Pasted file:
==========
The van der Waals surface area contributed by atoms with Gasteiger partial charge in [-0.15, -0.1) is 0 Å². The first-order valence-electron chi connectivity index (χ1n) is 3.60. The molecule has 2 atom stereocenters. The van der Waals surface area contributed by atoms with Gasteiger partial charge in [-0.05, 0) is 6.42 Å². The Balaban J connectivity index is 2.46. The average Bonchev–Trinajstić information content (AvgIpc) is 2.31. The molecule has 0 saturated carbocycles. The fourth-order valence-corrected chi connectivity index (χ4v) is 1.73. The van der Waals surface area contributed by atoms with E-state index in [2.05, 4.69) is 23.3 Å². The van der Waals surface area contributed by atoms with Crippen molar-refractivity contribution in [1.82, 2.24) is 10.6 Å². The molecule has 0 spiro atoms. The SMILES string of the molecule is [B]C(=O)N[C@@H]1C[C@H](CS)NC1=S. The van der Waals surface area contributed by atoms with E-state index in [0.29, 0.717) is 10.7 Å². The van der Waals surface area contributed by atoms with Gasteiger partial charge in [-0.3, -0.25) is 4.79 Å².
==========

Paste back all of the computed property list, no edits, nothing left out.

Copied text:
The van der Waals surface area contributed by atoms with Gasteiger partial charge in [-0.15, -0.1) is 0 Å². The first-order valence-electron chi connectivity index (χ1n) is 3.60. The molecule has 2 atom stereocenters. The van der Waals surface area contributed by atoms with Gasteiger partial charge in [-0.05, 0) is 6.42 Å². The Balaban J connectivity index is 2.46. The average Bonchev–Trinajstić information content (AvgIpc) is 2.31. The molecule has 0 saturated carbocycles. The fourth-order valence-corrected chi connectivity index (χ4v) is 1.73. The van der Waals surface area contributed by atoms with E-state index in [2.05, 4.69) is 23.3 Å². The van der Waals surface area contributed by atoms with Crippen molar-refractivity contribution in [1.82, 2.24) is 10.6 Å². The molecule has 0 spiro atoms. The SMILES string of the molecule is [B]C(=O)N[C@@H]1C[C@H](CS)NC1=S. The van der Waals surface area contributed by atoms with E-state index in [0.29, 0.717) is 10.7 Å². The van der Waals surface area contributed by atoms with Gasteiger partial charge in [-0.3, -0.25) is 4.79 Å².